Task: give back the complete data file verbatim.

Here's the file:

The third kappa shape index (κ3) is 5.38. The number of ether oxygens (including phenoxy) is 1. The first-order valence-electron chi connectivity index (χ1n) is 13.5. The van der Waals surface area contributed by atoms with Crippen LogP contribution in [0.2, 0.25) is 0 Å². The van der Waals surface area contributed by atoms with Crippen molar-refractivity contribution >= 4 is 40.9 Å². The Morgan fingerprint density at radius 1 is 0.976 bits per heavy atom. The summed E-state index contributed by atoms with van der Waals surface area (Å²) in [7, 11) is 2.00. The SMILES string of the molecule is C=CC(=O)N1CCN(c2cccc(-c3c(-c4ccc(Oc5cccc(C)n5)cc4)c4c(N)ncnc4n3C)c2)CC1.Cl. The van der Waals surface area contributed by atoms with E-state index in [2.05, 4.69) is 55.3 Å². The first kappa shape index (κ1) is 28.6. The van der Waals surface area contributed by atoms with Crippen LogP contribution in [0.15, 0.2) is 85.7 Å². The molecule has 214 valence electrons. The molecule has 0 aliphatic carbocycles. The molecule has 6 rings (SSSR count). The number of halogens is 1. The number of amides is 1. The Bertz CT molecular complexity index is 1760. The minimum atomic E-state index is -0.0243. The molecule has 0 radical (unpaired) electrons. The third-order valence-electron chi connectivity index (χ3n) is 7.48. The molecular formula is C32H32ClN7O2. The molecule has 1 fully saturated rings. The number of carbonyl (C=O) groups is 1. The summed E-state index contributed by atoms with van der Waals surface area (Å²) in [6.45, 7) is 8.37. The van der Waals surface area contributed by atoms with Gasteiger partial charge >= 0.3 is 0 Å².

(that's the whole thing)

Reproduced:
The third kappa shape index (κ3) is 5.38. The number of ether oxygens (including phenoxy) is 1. The first-order valence-electron chi connectivity index (χ1n) is 13.5. The van der Waals surface area contributed by atoms with Crippen LogP contribution in [0.2, 0.25) is 0 Å². The van der Waals surface area contributed by atoms with Crippen molar-refractivity contribution >= 4 is 40.9 Å². The Morgan fingerprint density at radius 1 is 0.976 bits per heavy atom. The summed E-state index contributed by atoms with van der Waals surface area (Å²) in [7, 11) is 2.00. The SMILES string of the molecule is C=CC(=O)N1CCN(c2cccc(-c3c(-c4ccc(Oc5cccc(C)n5)cc4)c4c(N)ncnc4n3C)c2)CC1.Cl. The van der Waals surface area contributed by atoms with E-state index in [2.05, 4.69) is 55.3 Å². The first kappa shape index (κ1) is 28.6. The van der Waals surface area contributed by atoms with Crippen LogP contribution in [0.15, 0.2) is 85.7 Å². The molecule has 214 valence electrons. The molecule has 0 aliphatic carbocycles. The molecule has 6 rings (SSSR count). The number of halogens is 1. The number of amides is 1. The Bertz CT molecular complexity index is 1760. The minimum atomic E-state index is -0.0243. The molecule has 0 radical (unpaired) electrons. The third-order valence-electron chi connectivity index (χ3n) is 7.48. The molecular formula is C32H32ClN7O2. The molecule has 1 fully saturated rings. The number of carbonyl (C=O) groups is 1. The summed E-state index contributed by atoms with van der Waals surface area (Å²) in [6.45, 7) is 8.37. The van der Waals surface area contributed by atoms with Gasteiger partial charge >= 0.3 is 0 Å².